Since ‘slam papi’ Marc Kelly Smith established it in Chicago in 1986, the poetry slam has revelled in its youth like a teenager in an unmade bed, bright and beautiful and slightly ragged round the edges. Wrestling to combine beautiful words with a disorganised schedule, transcendent flights of metaphor with the obligatory knob joke, and stage fright with stage presence, slam poets are as ballsy and brave now as they have ever been.
Especially at Stanza 2013. Building on a strong tradition of great atmosphere and a deep pool of talent, this year’s slam was good fun. Stanza regulars such as Robin Cairns, Sally Evans and Colin McGuire (all of whom were finalists) served up with pace and lyricism a smorgasbord of piquant poetry, leaning firmly but not too heavily on that standard of the slam, the tower of metaphor that gets more obnoxious and precarious as the lines mount up. Tracey S Rosenberg and Harry Giles, familiar and treasured voices here in St Andrews, similarly lived up to reputation, with more daring and perhaps more refined work. that didn’t quite score the points from the “Darwinian death match” judges ( – a trio of young men laconic, acerbic, witty, gleeful).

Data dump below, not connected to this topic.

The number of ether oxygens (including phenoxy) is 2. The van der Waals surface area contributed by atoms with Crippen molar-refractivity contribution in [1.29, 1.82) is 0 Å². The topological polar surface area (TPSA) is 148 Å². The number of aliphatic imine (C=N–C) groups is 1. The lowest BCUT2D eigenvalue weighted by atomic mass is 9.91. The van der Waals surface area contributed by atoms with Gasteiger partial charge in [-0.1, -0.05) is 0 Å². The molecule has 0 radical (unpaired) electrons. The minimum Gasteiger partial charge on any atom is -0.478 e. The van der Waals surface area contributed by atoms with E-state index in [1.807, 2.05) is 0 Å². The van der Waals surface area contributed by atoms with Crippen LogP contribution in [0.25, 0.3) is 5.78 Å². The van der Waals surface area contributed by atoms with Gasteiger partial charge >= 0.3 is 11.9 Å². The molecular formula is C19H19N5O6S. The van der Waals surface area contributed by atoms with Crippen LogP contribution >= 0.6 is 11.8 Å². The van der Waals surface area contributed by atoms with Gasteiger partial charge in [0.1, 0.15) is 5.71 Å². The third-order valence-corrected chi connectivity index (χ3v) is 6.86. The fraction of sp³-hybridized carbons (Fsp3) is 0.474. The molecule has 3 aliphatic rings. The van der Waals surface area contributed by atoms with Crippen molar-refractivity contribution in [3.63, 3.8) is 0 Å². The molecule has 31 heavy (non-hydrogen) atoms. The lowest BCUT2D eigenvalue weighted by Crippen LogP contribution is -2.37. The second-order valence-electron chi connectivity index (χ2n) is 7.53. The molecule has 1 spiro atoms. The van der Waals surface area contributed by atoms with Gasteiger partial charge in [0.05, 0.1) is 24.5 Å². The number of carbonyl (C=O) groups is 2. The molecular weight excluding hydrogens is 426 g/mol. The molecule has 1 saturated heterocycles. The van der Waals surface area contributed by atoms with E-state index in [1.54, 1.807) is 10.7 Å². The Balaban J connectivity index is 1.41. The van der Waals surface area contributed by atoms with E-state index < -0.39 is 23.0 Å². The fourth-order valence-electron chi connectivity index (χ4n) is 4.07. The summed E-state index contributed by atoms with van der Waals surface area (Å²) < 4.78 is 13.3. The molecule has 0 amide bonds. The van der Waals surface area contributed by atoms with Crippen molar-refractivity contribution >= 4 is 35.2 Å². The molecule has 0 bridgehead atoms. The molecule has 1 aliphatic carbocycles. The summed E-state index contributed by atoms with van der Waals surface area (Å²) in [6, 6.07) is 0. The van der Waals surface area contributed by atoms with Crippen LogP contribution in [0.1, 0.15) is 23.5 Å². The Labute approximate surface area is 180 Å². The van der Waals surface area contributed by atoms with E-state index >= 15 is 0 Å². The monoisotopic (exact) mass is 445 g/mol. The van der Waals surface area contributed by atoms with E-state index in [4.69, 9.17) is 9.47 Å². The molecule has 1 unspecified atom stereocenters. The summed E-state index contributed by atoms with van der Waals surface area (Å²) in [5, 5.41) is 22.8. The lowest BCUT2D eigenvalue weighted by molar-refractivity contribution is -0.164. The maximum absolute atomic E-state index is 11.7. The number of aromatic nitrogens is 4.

- MC Luke Wright (back), with the judges (l-r), Luke Kennard, Tsead Bruinja and Jon Ramsay
It was, I think, the St Andrews’ home-grown Inklight delegates who stole the show. Unpolished but powerful, a little inexperienced, but with a lot of guts, Youkang Jun, Trevor Wallace and Harshad Sam had home-turf advantage and a bevy of supporters. Winner Carly Brown, current Inklight president, has poise, lyricism, passion and humour - delivered with a balance and grace that we see in modern giants like Shane Koyczan, current darling of the TED talks phenomenon. Carly and her megawatt-smile-burning-gaze-and-blazing-verse combo will go far.
All this was MC’d with youthful vigour and consummate style by Luke Wright, “the best young performance poet around” (The Observer). Intelligent, with tried-and-tested rhythm and the pace we expect from an experienced performer, Wright spearheaded the evening - a figurehead (his hairstyle is something of a statement) of panache. We enjoyed his dulcet Essex tones and the Anglo-centric humour of pieces like ‘Nigel Farridge’, particularly as a foil to the majority Scots and American participants.
So thank you, slammers, for having the guts and the grammar to give us a riotous evening. Keep rhyming, keep the rhythm, keep the passion.
Kate Palfrey is a member of StAnza's organising team and she had the tricky job of being the Scorekeeper at the Slam.
Photos by Chris Scott